During the 2013 protests he also said:  "There is a problem called Twitter right now and you can find every kind of lie there. The thing that is called social media is the biggest trouble for society right now."

Hmm… it's probably a bigger problem for Erdogan.

On journalism

During the presidential election campaign in August, Erdogan lashed out at The Economist’s Turkey correspondent Amberin Zaman, calling her a “shameless militant woman disguised under the name of a journalist.”

Zaman had earlier asked an opposition leader whether “Muslim society is able to question" authorities.

"Know your place," Erdogan said. "They gave you a pen and you are writing a column in a newspaper. And then they invite you to a TV channel owned by Dogan media group and you insult at a society of 99 percent Muslims."

Riiiight. Sounds like only one person was offended. 

On social media networks

“We won’t allow the people to be devoured by YouTube, Facebook or others," Erdogan said on March 6 after audio recordings of his alleged conversations suggesting corrupt behavior were leaked.

Something tells us Erdogan is the one who doesn't want to be devoured. 

On democracy

Adem Altan/AFP

“Do you have the right to take such a decision (on Turkey)? You stay silent about what’s happening in France, in England and elsewhere in Europe, and you dare to take a decision on our security forces, who are exercising their duty of law enforcement against those demonstrators. You are anti-democratic,” Erdogan said June 17, 2013, after the EU criticized Turkey’s heavy-handed response to protesters.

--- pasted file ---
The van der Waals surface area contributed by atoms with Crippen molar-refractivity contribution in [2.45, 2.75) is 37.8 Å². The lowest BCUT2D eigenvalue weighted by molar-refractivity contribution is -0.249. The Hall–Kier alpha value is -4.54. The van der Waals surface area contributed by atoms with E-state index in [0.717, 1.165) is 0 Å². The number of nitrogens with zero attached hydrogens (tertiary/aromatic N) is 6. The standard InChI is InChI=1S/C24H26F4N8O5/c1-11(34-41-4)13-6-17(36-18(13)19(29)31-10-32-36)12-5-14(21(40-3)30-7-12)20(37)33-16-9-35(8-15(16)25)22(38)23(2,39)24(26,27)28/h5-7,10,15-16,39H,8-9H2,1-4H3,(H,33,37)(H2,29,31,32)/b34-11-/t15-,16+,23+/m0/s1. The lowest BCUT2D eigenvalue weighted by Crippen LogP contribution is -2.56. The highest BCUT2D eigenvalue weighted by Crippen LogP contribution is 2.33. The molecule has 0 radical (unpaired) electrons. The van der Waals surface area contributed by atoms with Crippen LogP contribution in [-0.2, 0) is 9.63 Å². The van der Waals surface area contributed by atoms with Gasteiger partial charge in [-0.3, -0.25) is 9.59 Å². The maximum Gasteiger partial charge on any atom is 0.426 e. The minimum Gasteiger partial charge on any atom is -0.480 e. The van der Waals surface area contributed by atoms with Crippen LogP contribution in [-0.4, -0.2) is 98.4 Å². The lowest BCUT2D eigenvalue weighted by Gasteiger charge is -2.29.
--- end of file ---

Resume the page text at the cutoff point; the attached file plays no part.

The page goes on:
“You (EU) do not respect democracy. Your definition of freedom is different. You support those who attack the freedom of others.”

Erdogan certainly has a different interpretation of "freedom."

On protests

"If Taksim Square is not evacuated, this country's security forces will know how to evacuate it,” Erdogan said on June 15.

"Staying there (in Gezi Park) makes no sense anymore as the matter is now in the hands of the courts. Nobody can intimidate us. We take no orders or instruction from anyone but God."

So God ordered the brutal crackdown on protesters? 

On alcohol

"I want them to know that I want these (restrictions) for the sake of their health … Whoever drinks alcohol is an alcoholic," Erdogan said on June 2, 2013, after tighter restrictions on alcohol sales sparked protests.

On babies


“One or two children mean bankruptcy. Three children mean we are not improving but not receding either. So, I repeat, at least three children are necessary in each family, because our population risks aging,” Erdogan said on Jan. 2.

“We are still on the good side, as we still own a young and dynamic population. But we are slowly aging. Presently, the whole western world is trying to cope with this problem. Please do not take our susceptibility lightly, this is a very serious issue.”

On mining accidents

“These types of incidents are ordinary things,” Erdogan told the families of dead and injured miners in the Turkish town of Soma earlier this year. The official death toll from Turkey's worst mining accident was 301.  

Erdogan attempted to back up his insensitive comment by recounting a list of foreign mining accidents dating back to the mid 19th century. 

Way to go, Erdogan.